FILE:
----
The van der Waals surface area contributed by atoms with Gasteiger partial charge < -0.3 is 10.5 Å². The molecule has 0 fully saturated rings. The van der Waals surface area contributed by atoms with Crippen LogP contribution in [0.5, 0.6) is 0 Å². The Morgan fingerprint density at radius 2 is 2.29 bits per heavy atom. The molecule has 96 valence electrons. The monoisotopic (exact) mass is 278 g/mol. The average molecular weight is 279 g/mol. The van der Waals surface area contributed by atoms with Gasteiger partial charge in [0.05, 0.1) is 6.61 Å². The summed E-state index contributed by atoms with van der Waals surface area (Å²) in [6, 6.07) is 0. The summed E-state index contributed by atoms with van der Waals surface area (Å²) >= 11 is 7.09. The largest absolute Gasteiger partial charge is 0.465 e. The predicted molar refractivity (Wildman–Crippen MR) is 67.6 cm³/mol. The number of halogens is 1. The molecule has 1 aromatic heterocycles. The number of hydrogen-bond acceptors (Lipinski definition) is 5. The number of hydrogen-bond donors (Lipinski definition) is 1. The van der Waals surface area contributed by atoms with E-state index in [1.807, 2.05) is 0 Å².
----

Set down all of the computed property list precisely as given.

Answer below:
The van der Waals surface area contributed by atoms with Gasteiger partial charge < -0.3 is 10.5 Å². The molecule has 0 fully saturated rings. The van der Waals surface area contributed by atoms with Crippen LogP contribution in [0.5, 0.6) is 0 Å². The Morgan fingerprint density at radius 2 is 2.29 bits per heavy atom. The molecule has 96 valence electrons. The monoisotopic (exact) mass is 278 g/mol. The average molecular weight is 279 g/mol. The van der Waals surface area contributed by atoms with Gasteiger partial charge in [0.05, 0.1) is 6.61 Å². The summed E-state index contributed by atoms with van der Waals surface area (Å²) in [6, 6.07) is 0. The summed E-state index contributed by atoms with van der Waals surface area (Å²) >= 11 is 7.09. The largest absolute Gasteiger partial charge is 0.465 e. The predicted molar refractivity (Wildman–Crippen MR) is 67.6 cm³/mol. The number of halogens is 1. The molecule has 1 aromatic heterocycles. The number of hydrogen-bond acceptors (Lipinski definition) is 5. The number of hydrogen-bond donors (Lipinski definition) is 1. The van der Waals surface area contributed by atoms with E-state index in [1.807, 2.05) is 0 Å².